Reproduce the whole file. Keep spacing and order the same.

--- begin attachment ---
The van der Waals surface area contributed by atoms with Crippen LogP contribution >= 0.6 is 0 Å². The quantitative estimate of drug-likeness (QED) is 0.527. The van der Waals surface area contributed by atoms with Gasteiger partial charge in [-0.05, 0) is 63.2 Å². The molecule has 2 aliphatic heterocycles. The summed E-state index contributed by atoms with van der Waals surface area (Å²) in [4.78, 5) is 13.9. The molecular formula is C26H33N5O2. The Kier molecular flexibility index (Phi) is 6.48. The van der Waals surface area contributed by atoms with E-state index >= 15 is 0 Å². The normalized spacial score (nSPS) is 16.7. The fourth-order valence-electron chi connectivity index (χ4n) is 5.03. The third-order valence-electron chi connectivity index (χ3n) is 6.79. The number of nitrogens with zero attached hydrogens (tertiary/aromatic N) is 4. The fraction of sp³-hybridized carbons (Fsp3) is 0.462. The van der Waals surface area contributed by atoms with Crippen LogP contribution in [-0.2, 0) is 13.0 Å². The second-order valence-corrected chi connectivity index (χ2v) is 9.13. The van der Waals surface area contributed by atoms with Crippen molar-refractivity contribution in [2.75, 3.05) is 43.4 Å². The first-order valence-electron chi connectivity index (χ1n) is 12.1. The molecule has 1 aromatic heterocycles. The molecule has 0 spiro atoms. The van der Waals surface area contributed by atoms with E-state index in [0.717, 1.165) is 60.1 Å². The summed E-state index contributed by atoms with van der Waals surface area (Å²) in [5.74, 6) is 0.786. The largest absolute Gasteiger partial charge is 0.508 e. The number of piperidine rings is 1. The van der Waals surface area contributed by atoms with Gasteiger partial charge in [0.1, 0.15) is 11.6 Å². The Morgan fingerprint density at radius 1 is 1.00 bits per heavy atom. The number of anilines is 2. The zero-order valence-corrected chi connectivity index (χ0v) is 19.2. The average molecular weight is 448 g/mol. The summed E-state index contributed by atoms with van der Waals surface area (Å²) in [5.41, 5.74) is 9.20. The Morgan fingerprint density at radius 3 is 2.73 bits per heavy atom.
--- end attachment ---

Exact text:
The van der Waals surface area contributed by atoms with Crippen LogP contribution >= 0.6 is 0 Å². The quantitative estimate of drug-likeness (QED) is 0.527. The van der Waals surface area contributed by atoms with Gasteiger partial charge in [-0.05, 0) is 63.2 Å². The molecule has 2 aliphatic heterocycles. The summed E-state index contributed by atoms with van der Waals surface area (Å²) in [4.78, 5) is 13.9. The molecular formula is C26H33N5O2. The Kier molecular flexibility index (Phi) is 6.48. The van der Waals surface area contributed by atoms with E-state index >= 15 is 0 Å². The normalized spacial score (nSPS) is 16.7. The fourth-order valence-electron chi connectivity index (χ4n) is 5.03. The third-order valence-electron chi connectivity index (χ3n) is 6.79. The number of nitrogens with zero attached hydrogens (tertiary/aromatic N) is 4. The fraction of sp³-hybridized carbons (Fsp3) is 0.462. The van der Waals surface area contributed by atoms with Crippen LogP contribution in [-0.2, 0) is 13.0 Å². The second-order valence-corrected chi connectivity index (χ2v) is 9.13. The van der Waals surface area contributed by atoms with Crippen molar-refractivity contribution in [2.75, 3.05) is 43.4 Å². The first-order valence-electron chi connectivity index (χ1n) is 12.1. The molecule has 1 aromatic heterocycles. The molecule has 0 spiro atoms. The van der Waals surface area contributed by atoms with E-state index in [0.717, 1.165) is 60.1 Å². The summed E-state index contributed by atoms with van der Waals surface area (Å²) in [5.74, 6) is 0.786. The largest absolute Gasteiger partial charge is 0.508 e. The number of piperidine rings is 1. The van der Waals surface area contributed by atoms with Gasteiger partial charge in [0.1, 0.15) is 11.6 Å². The Morgan fingerprint density at radius 1 is 1.00 bits per heavy atom. The number of anilines is 2. The zero-order valence-corrected chi connectivity index (χ0v) is 19.2. The average molecular weight is 448 g/mol. The summed E-state index contributed by atoms with van der Waals surface area (Å²) in [5.41, 5.74) is 9.20. The Morgan fingerprint density at radius 3 is 2.73 bits per heavy atom.